Not just applicable to low-level data transmission, this is a rule to live by.



Writing Minecraft Mods in ES6

2017/10/28 21:15

Howling Wolf

ES6 (the latest and greatest incarnation of the Javascript Language) has been kicking around for a while but I have only recently reluctantly succumbed to its charms. I'm finally - after years of dubious sidelong glances - warming to to ES6's fat arrow functions.

I like ES6 fat arrows for one simple reason - they result in less code, which usually results in more expressive, easier-to-understand code. Let me demonstrate with a before and after comparison.

The following code is a simple ScriptCraft plugin which will cause a wolf howl to be emitted every time a player breaks a block:

// howling-blocks.js
var sounds = require('sounds');
events.blockBreak( function( evt ) {
  sounds.entityWolfHowl( evt.block );              
} );

Every event in the Minecraft API is a method of the events object so you can attach custom event-handling functions to any event. In the above code, every time someone breaks a block in the Minecraft game, the sound of a wolf howl will be emitted at the location where the block was broken.

Now let's take a look at the ES6 Fat arrow version:

var sounds = require('sounds');
events.blockBreak( ( evt ) => {
  sounds.entityWolfHowl( evt.block )
} );

It's a couple of characters shorter - there's no need to use the function keyword. function(evt) is replaced with (evt) =>.

We can take things further. In ES6 fat arrow functions, if the function takes just one parameter then you can omit the surrounding () around the parameter name, and if the function is just a one-liner (one statement) then you can also omit the surrounding {} curly brackets, leaving us with just this:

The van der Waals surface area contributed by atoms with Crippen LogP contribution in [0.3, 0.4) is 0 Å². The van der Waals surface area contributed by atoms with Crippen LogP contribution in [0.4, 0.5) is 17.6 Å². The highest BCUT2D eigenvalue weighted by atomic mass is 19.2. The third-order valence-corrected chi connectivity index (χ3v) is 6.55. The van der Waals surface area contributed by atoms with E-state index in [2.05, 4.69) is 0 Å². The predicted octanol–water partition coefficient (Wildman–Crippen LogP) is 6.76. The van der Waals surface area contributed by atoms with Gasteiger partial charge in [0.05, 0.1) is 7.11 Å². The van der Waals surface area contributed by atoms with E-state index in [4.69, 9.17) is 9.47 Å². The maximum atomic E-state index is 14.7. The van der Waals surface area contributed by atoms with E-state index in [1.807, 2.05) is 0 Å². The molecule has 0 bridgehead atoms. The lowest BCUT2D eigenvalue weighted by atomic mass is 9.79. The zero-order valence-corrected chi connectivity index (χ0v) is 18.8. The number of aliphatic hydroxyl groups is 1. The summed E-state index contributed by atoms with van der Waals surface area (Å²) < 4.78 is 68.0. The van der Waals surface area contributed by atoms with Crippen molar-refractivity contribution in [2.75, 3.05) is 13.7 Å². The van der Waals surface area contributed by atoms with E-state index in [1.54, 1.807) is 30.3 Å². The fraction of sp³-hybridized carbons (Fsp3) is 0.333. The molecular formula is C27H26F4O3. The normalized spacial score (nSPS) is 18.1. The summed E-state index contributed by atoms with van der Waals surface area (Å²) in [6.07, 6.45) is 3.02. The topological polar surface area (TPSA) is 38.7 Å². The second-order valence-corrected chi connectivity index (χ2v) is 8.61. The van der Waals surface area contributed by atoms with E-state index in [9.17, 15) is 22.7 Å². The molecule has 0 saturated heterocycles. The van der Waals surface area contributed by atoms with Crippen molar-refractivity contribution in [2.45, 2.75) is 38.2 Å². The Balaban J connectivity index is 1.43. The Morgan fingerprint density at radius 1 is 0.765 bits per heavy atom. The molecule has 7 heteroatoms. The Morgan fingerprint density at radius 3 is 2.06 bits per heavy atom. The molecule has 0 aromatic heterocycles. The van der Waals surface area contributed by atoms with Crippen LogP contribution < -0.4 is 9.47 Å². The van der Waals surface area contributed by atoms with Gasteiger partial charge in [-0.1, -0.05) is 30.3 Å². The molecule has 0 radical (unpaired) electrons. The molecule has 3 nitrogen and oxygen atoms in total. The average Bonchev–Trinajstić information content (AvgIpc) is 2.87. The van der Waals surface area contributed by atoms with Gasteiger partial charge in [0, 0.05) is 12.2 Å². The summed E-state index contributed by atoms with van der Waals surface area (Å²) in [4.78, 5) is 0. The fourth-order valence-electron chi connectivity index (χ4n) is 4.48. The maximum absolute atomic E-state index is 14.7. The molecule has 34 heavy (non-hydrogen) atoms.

var sounds = require('sounds');
events.blockBreak( evt => sounds.entityWolfHowl( evt.block ) );

I like this. The intent of the code is made clearer with less syntax in the way. We can take things further again using ES6's import statement so the final code looks like this:

import { entityWolfHowl as howl } from 'sounds';
events.blockBreak( evt => howl( evt.block ) );

It's not quite as simple as the english-like when a block breaks, howl like a wolf but it's beginning to look like a DSL (Domain-Specific Language). I'm still not entirely convinced that ES6 is a better language for beginners than Javascript (aka ES5). Most beginners learn by example and will usually get by copy-pasting, then tweaking example code to suit their own needs (Beginners in this case being kids who play Minecraft and are curious about modding/programming). The ES6 example above is definitely shorter (88 characters vs 105 characters) and on the surface it seems like there's less syntax - to a beginner at least.